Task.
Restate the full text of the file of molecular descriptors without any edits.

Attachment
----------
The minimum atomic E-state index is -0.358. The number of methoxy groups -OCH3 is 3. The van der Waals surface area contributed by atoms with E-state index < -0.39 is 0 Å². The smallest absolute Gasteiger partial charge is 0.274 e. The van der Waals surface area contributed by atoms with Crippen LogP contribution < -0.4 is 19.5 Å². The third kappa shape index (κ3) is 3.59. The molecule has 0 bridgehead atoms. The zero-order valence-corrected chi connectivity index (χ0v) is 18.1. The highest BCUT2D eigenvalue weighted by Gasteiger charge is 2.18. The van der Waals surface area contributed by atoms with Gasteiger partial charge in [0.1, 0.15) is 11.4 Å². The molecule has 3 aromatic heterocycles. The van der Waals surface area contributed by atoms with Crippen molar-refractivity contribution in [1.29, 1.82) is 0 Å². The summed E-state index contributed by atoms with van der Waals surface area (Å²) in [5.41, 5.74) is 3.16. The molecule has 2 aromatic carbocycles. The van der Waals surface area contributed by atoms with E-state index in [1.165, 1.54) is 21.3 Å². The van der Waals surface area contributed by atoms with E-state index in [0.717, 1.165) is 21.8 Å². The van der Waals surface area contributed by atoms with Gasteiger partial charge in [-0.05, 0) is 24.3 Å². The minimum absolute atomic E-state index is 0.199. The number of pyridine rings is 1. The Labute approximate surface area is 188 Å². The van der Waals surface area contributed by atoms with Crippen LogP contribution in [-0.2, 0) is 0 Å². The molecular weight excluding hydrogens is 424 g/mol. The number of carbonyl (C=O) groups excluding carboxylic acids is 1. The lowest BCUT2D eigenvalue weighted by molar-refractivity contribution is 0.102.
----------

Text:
The minimum atomic E-state index is -0.358. The number of methoxy groups -OCH3 is 3. The van der Waals surface area contributed by atoms with E-state index < -0.39 is 0 Å². The smallest absolute Gasteiger partial charge is 0.274 e. The van der Waals surface area contributed by atoms with Crippen LogP contribution < -0.4 is 19.5 Å². The third kappa shape index (κ3) is 3.59. The molecule has 0 bridgehead atoms. The zero-order valence-corrected chi connectivity index (χ0v) is 18.1. The highest BCUT2D eigenvalue weighted by Gasteiger charge is 2.18. The van der Waals surface area contributed by atoms with Gasteiger partial charge in [0.1, 0.15) is 11.4 Å². The molecule has 3 aromatic heterocycles. The van der Waals surface area contributed by atoms with Crippen molar-refractivity contribution in [1.29, 1.82) is 0 Å². The summed E-state index contributed by atoms with van der Waals surface area (Å²) in [5.41, 5.74) is 3.16. The molecule has 2 aromatic carbocycles. The van der Waals surface area contributed by atoms with E-state index in [1.165, 1.54) is 21.3 Å². The van der Waals surface area contributed by atoms with E-state index in [0.717, 1.165) is 21.8 Å². The van der Waals surface area contributed by atoms with Gasteiger partial charge in [-0.05, 0) is 24.3 Å². The minimum absolute atomic E-state index is 0.199. The number of pyridine rings is 1. The Labute approximate surface area is 188 Å². The van der Waals surface area contributed by atoms with Crippen LogP contribution in [-0.2, 0) is 0 Å². The molecular weight excluding hydrogens is 424 g/mol. The number of carbonyl (C=O) groups excluding carboxylic acids is 1. The lowest BCUT2D eigenvalue weighted by molar-refractivity contribution is 0.102.